I'm not aware of an explicit policy on this. But at the state/province level the practice I have seen more often is parenthetical disambiguation. I think the comma-stacked format arose as an EXCEPTION to the general convention of parenthetical disambiguation specifically for U.S. cities and has since become more widespread, but is generally limited to cities/towns, place names, or tertiary political divisions like counties.
There are examples of both types, though I believe the first is more common overall: Georgia (U.S. state), Salzburg (state), Luxembourg (province of Belgium), Konolfingen (district), Montana (region), Dobrich (region)
Or Córdoba Province, Argentina (although curiously the Córdoba (province) disambiguation page lists the link as Córdoba (Argentinan province)), Bolívar, Colombia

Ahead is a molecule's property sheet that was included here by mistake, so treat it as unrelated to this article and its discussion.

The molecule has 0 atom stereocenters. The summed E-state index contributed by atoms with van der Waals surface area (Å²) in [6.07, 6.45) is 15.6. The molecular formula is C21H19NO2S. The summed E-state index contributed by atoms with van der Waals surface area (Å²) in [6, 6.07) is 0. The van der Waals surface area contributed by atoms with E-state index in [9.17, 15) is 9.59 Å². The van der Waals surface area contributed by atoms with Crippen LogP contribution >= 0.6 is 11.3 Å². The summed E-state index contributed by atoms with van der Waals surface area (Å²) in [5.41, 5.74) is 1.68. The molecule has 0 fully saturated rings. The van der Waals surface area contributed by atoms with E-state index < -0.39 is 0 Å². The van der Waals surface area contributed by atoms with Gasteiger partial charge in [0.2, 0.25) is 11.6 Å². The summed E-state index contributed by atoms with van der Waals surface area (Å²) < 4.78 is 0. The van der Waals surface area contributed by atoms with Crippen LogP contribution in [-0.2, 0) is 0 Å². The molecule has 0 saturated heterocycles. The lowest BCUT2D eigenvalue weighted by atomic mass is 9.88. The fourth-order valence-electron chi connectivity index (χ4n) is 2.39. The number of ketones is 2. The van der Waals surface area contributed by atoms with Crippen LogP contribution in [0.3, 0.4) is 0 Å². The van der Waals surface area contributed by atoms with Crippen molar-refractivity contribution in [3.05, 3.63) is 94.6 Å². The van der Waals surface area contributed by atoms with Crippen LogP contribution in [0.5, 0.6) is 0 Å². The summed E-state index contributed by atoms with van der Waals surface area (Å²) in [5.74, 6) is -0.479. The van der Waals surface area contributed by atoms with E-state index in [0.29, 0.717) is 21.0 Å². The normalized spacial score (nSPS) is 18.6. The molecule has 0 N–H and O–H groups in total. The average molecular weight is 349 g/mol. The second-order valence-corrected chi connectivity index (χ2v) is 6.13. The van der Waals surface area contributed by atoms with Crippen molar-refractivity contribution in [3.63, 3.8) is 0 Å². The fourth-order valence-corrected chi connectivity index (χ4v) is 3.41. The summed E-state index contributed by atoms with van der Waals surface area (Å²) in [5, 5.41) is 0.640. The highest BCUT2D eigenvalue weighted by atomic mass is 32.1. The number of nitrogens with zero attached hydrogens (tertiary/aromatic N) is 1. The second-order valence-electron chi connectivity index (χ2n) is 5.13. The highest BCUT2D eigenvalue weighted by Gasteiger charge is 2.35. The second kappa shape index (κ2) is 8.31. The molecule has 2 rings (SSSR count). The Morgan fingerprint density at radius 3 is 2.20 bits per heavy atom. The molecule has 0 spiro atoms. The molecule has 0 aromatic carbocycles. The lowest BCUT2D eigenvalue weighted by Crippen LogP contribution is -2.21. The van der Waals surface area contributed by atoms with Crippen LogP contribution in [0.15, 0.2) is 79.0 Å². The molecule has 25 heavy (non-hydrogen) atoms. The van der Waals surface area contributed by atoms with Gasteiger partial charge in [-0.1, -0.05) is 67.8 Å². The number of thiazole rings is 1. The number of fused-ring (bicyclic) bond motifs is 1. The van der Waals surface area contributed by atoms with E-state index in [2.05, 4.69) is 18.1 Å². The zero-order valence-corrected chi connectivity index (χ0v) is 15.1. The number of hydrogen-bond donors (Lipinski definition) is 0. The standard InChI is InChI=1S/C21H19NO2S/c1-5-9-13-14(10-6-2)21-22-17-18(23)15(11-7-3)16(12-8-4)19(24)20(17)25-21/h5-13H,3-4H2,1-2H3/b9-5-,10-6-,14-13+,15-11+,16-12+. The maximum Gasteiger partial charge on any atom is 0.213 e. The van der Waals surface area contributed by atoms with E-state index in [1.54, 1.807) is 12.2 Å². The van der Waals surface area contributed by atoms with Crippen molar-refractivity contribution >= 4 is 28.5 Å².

Browse Category:Lists of subnational entities for other samples.
Personally, my preference is for parenthetical disambiguation for the simple reason that pipe trick makes it just a little bit easier to automatically hide the parenthetical when typing a link, but really either form is just fine as far as I'm concerned. olderwiser 14:18, Feb 2, 2005 (UTC)
  • Could you email me about the type of pipe that you're thinking of. I'd suspect either format is equal for filtering needs.
  • I personally think the non-bracket format is more comfortable to read and type.--Daeron
See Help:Piped link#Automatic conversion of the wikitext (pipe trick) for info on the Pipe Trick. It simply means that you do not have to re-type the link after the pipe--the software automatically removes the parenthetical portion. olderwiser 12:57, Feb 3, 2005 (UTC)
A fix may be to allow the "pipe trick" to work with commas as well? eg. [[Launceston, Tasmania|]] becomes [[Launceston, Tasmania|Launceston]] -- Chuq 21:07, 3 Feb 2005 (UTC)

"Naming Conventions" naming convention